5 Ways to Exit your Business
Your business is a reflection of your dreams and aspirations. It’s a work of art that’s an expression of who you are and what you are about. It devours your time and creativity so you can’t do other things you would at times prefer to do. So what are you going to do with your business when your time and motivations change? Whether you like it or not, that day will come. Whether you like it or not, you can either plan and manage your exit or let someone else do that for you. If you would prefer to plan the exit from your business here are the four main and obvious options to you.
1. Family ownership
A lot of businesses are a family affair; whether the members of the family like it or not. It’s also one of the simplest forms of business succession planning. If the business is managed on a daily basis by one or both of the parents in a family, the children will generally be involved if they are old enough and even if it is only at a basic level. A family business also permeates the family with the many breakfast and dinner conversations and juggling to attend or not attend business meetings. Transitioning the business from one generation to the next can be one of the most fulfilling and rewarding both financially and emotionally if everyone is on board. If this is an option for your business, learn and understand the variables as it may sound counterintuitive, but selling the business to the next generation may eliminate legal and tax uncertainties that can occur with gifting the business.
2. Key employees
Many business owners are in deep gratitude to the employees that help build and run the business on a day to day basis. To show that gratitude, selling the business to the employees or maybe one or two key employees makes good business sense.
Selling the business to key employees comes with many positives. The employees know the business, other employees, suppliers and customers. They should also understand financial performance of the business including bank accounts, machinery and equipment the company owns, the status of the accounts receivable and accounts payable. Any ownership transition should be smooth and relatively simple.
Selling the business to key employees comes with challenges. The first and obvious problem is that ‘employees’, for good reasons are called ‘employees’ and not ‘owners.’ There is a big difference to owning a business as opposed to working in it. The owner, by definition, is required to make every major decision whether they like it or not. A lot of employees like making the small decisions but have no interest in making the bigger and therefore complicated and more important decisions.
Another challenge for an employee is getting the money to come up with a deposit to buy the business. This is a big deal. If they are comfortable being an employee they will probably want to stay inside their comfort zone when owning and operating the business; but that’s not how things get done. Additionally, if they don’t have the drive and risk taking appetite to buy the business; does that make them a good option to own and operate your business?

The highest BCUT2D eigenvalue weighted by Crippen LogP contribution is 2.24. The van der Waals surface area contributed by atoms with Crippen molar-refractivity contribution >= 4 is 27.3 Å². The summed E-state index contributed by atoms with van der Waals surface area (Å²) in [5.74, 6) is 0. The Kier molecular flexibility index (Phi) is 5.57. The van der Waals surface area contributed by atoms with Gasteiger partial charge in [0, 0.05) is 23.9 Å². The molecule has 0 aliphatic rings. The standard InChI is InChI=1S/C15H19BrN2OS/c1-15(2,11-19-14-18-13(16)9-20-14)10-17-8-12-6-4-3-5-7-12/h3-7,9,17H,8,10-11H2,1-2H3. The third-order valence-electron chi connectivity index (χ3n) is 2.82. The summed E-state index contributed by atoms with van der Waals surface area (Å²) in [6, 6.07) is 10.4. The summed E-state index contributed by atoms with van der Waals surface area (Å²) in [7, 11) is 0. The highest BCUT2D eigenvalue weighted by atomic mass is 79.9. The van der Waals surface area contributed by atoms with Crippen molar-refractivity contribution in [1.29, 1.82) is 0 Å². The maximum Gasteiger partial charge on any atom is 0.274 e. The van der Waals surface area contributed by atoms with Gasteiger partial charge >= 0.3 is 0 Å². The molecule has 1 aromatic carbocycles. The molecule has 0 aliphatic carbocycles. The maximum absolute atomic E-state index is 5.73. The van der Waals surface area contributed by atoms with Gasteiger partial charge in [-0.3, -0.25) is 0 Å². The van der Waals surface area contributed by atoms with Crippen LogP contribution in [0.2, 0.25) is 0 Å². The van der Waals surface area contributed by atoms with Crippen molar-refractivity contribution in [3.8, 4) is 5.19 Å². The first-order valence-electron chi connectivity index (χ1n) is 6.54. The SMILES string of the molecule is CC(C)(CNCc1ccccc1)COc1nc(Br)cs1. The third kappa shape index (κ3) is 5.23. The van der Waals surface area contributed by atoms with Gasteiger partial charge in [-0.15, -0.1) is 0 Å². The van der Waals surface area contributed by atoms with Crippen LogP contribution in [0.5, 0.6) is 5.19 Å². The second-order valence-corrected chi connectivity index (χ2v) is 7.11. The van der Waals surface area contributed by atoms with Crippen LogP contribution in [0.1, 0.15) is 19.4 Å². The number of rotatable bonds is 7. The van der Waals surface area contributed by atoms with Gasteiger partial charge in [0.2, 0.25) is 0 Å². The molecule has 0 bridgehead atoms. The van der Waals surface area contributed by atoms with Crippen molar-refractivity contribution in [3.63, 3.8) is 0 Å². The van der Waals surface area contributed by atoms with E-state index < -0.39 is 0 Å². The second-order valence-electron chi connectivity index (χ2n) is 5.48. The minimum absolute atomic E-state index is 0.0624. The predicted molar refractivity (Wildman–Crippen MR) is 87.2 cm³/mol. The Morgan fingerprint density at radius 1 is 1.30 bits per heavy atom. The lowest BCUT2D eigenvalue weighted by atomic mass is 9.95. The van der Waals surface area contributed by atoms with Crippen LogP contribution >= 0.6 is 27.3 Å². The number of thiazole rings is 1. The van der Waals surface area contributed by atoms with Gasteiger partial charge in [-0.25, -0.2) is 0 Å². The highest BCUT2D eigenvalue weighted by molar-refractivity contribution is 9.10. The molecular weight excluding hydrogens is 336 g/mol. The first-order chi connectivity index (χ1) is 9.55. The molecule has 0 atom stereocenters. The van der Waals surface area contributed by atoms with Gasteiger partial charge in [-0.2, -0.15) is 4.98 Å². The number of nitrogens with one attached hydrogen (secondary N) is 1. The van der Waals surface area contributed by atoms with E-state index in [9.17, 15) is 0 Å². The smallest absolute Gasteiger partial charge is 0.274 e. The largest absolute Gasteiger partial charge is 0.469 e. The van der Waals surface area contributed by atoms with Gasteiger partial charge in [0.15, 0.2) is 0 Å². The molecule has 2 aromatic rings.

An obvious solution is for the business seller to provide the finance for the employee to get a loan and buy the business. This may be a good solution for buyer and seller but the seller needs to be aware that if the buyer defaults on the loan, the business may come back to the seller and not be in the same condition when the buyer gained ownership.
Finding an investor to buy the business sounds like a good option. However, investors are by definition those that want to invest their money and get a return on their money; not own and operate the business. Additionally, investors prefer to invest in a public company so they quickly and easily sell their interest and move to another opportunity. Almost without exception, privately held companies are owned and operated for the benefit of the owner and their families making them very unattractive for investors.
A great but tricky option is to sell your business to a competitor. It’s a great option because your competitor probably knows your business. They will also know your suppliers, types of customer and the industry you are in. Part of the challenge is to find a competitor who has cash to provide a downpayment, plus the right credit score and credit report to qualify for a business loan; unless as the seller you are willing to carry a lot of seller finance.
Part of the down side is that if you carry the seller finance and the buyer defaults, it can be incredibly difficult for you to get back your business as it will be well and truly interwoven with their previous operation. The other difficult part is in the selling process. The buyer will want to know everything about your business. It therefore becomes challenging with how much and when you disclose to be sure the buyer will actually close the sale rather than simply take all the information that you shared with them.
As I mentioned above, there are four main options to exit your business. There is also a fifth option which is to do absolutely nothing and let someone take care of it for you; which does not seem like a good option at all.
Are you thinking about selling your business and move to your next challenge? Would you like to know the value of your business? If you would like more information please visit my webpage Business valuation. For more immediate help you are welcome to send an email to Andrew Rogerson or give me a call on 916 570-2674.